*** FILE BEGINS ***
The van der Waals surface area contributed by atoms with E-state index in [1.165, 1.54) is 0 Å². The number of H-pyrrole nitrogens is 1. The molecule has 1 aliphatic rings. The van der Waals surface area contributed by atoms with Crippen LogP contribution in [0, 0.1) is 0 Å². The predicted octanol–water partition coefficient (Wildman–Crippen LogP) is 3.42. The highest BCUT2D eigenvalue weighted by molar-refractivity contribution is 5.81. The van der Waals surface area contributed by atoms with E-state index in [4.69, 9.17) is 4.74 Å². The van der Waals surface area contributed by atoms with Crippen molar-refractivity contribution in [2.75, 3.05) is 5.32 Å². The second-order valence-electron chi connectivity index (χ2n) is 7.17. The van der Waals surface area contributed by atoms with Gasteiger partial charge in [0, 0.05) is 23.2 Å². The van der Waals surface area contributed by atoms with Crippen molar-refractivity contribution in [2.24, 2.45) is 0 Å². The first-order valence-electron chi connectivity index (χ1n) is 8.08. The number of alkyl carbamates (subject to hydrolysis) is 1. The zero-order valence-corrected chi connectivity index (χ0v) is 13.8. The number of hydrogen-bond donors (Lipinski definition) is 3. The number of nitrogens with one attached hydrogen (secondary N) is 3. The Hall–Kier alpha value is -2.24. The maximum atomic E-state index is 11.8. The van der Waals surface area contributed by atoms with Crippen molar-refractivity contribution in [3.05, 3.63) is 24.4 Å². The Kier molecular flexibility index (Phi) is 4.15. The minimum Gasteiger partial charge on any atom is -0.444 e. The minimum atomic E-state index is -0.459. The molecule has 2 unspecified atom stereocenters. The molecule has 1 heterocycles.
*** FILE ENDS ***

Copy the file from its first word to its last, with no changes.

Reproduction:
The van der Waals surface area contributed by atoms with E-state index in [1.165, 1.54) is 0 Å². The number of H-pyrrole nitrogens is 1. The molecule has 1 aliphatic rings. The van der Waals surface area contributed by atoms with Crippen LogP contribution in [0, 0.1) is 0 Å². The predicted octanol–water partition coefficient (Wildman–Crippen LogP) is 3.42. The highest BCUT2D eigenvalue weighted by molar-refractivity contribution is 5.81. The van der Waals surface area contributed by atoms with E-state index in [4.69, 9.17) is 4.74 Å². The van der Waals surface area contributed by atoms with Crippen molar-refractivity contribution in [2.75, 3.05) is 5.32 Å². The second-order valence-electron chi connectivity index (χ2n) is 7.17. The van der Waals surface area contributed by atoms with Gasteiger partial charge in [0, 0.05) is 23.2 Å². The van der Waals surface area contributed by atoms with Crippen molar-refractivity contribution in [2.24, 2.45) is 0 Å². The first-order valence-electron chi connectivity index (χ1n) is 8.08. The number of alkyl carbamates (subject to hydrolysis) is 1. The zero-order valence-corrected chi connectivity index (χ0v) is 13.8. The number of hydrogen-bond donors (Lipinski definition) is 3. The number of nitrogens with one attached hydrogen (secondary N) is 3. The Hall–Kier alpha value is -2.24. The maximum atomic E-state index is 11.8. The van der Waals surface area contributed by atoms with Crippen molar-refractivity contribution in [3.05, 3.63) is 24.4 Å². The Kier molecular flexibility index (Phi) is 4.15. The minimum Gasteiger partial charge on any atom is -0.444 e. The minimum atomic E-state index is -0.459. The molecule has 2 unspecified atom stereocenters. The molecule has 1 heterocycles.